Hear one of India’s most esteemed soloists as Krishna Mohan Bhatt performs Indian ragas on sitar, accompanied by tabla virtuoso Anindo Chatterjee on percussion. Their concert features an extensive rendition of raga Yaman Kalyan as well as music inspired by folk tunes and Bengali devotional songs. Yaman Kalyan is one of the most popular ragas and can be heard throughout Indian musical culture, from Bollywood film songs to the most elevated classical recitals.
North Indian Classical Music:
North Indian Classical Music
Krishna Mohan Bhatt, sitar
Anindo Chatterjee, tabla
Richard Skinner, tanpura
Recorded at the Freer Gallery of Art on May 30, 2003.
|1.||Raga Yaman Kalyan||0:00–1:11:55|
|Alap (without meter or tabla)||0:00–19:00|
|Jor (with meter but without tabla)||19:00–30:30|
|Jhala (with tabla)||31:55–1:11:55|
|Two compositions in teental (16 beats)|
|2.||Thumri (light classical) in Raga Pilu Khafril||1:12:49–1:40:30|
|Based on folk melodies|
|3.||Kirtan (devotional melodies)||1:41:05–1:46:40|
Indian Classical Music
The heart of Indian classical music is the raga, a melodic form upon which performers improvise. Each raga has its own set of pitches (ranked by importance and emphasis) and characteristic melodic phrases that soloists incorporate into their improvisations. Each raga is also associated with a mood, a season, and a time of day. Connoisseurs of Indian music seek to be transported by the rasa (mood or essence) of each raga. In performance, a raga is also the projection of an artist’s inner spirit, a manifestation of the musician’s most profound feelings and sensibilities. The soloist breathes life into each raga while unfolding and expanding it so that each note shimmers and pulsates with life and the raga is revealed for its vibrant, incandescent beauty.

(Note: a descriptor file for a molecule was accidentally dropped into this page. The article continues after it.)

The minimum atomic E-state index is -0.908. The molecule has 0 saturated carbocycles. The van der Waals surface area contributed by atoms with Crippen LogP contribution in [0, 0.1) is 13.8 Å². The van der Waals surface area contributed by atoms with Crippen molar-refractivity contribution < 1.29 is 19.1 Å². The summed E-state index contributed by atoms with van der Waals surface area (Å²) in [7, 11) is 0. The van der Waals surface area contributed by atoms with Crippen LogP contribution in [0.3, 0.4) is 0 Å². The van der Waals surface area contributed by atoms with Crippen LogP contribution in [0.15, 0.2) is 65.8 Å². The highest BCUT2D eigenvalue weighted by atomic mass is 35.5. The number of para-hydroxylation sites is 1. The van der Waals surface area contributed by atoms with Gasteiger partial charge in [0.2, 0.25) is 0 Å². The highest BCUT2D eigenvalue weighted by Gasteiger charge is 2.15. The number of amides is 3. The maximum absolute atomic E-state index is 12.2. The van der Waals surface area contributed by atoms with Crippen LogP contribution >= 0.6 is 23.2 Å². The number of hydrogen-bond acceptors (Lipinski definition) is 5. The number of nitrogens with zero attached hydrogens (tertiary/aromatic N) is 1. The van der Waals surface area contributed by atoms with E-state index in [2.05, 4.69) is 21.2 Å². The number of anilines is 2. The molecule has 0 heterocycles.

The rhythmic cycles used in raga performances are called talas, and musicians can choose among talas of many different lengths for any one raga or section of a raga performance. Those most typically used rangefrom three to sixteen beats per cycle (although one very obscure tala lasts 108 beats). How beats are grouped, divided, or stressed are the most important features of each tala. Different talas with the same number of beats per cycle may stress different individual beats, such that one tala may divide ten beats into 2-3-2-3, a second tala into 3-3-4, and a third into 3-4-3. Within the framework of the fixed beats, the drummer improvises to the same extent as the melody soloist. One of the most exciting moments for a seasoned listener occurs when both musicians, after their individual improvisations, come back together precisely on the main beat, or sum.
— adapted from notes by Ravi Shankar
Krishna Mohan Bhatt was born into a family of musicians, poets, and Sanskrit scholars who have upheld their tradition in Rajasthan for five generations and continue to this day. His forefathers migrated from the south of India to Rajasthan, a princely state at that time in the northwest, to seek employment in the gunijankhana (department of learned scholars) of the Maharaja of Jaipur. Krishna was introduced to the musical traditions of Senia school by his father, Shashi Mohan Bhatt, who was a distinguished sitarist of his time.